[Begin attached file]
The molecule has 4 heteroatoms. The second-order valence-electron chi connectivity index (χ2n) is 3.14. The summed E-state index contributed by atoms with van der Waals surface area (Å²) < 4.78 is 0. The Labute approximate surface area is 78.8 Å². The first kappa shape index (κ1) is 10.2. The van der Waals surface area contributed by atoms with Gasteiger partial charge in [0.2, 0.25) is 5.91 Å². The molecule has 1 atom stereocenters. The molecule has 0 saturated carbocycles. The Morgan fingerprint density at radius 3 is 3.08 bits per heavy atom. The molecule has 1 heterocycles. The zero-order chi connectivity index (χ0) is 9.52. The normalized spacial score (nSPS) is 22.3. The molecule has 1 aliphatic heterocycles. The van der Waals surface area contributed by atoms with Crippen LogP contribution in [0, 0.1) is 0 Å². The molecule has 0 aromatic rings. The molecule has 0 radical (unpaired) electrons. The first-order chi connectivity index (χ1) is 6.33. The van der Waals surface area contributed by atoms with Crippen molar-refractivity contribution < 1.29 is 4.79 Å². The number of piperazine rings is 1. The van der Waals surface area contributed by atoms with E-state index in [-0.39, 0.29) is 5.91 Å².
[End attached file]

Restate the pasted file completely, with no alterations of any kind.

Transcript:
The molecule has 4 heteroatoms. The second-order valence-electron chi connectivity index (χ2n) is 3.14. The summed E-state index contributed by atoms with van der Waals surface area (Å²) < 4.78 is 0. The Labute approximate surface area is 78.8 Å². The first kappa shape index (κ1) is 10.2. The van der Waals surface area contributed by atoms with Gasteiger partial charge in [0.2, 0.25) is 5.91 Å². The molecule has 1 atom stereocenters. The molecule has 0 saturated carbocycles. The Morgan fingerprint density at radius 3 is 3.08 bits per heavy atom. The molecule has 1 heterocycles. The zero-order chi connectivity index (χ0) is 9.52. The normalized spacial score (nSPS) is 22.3. The molecule has 1 aliphatic heterocycles. The van der Waals surface area contributed by atoms with Crippen LogP contribution in [0, 0.1) is 0 Å². The molecule has 0 aromatic rings. The molecule has 0 radical (unpaired) electrons. The first-order chi connectivity index (χ1) is 6.33. The van der Waals surface area contributed by atoms with Crippen molar-refractivity contribution < 1.29 is 4.79 Å². The number of piperazine rings is 1. The van der Waals surface area contributed by atoms with E-state index in [-0.39, 0.29) is 5.91 Å².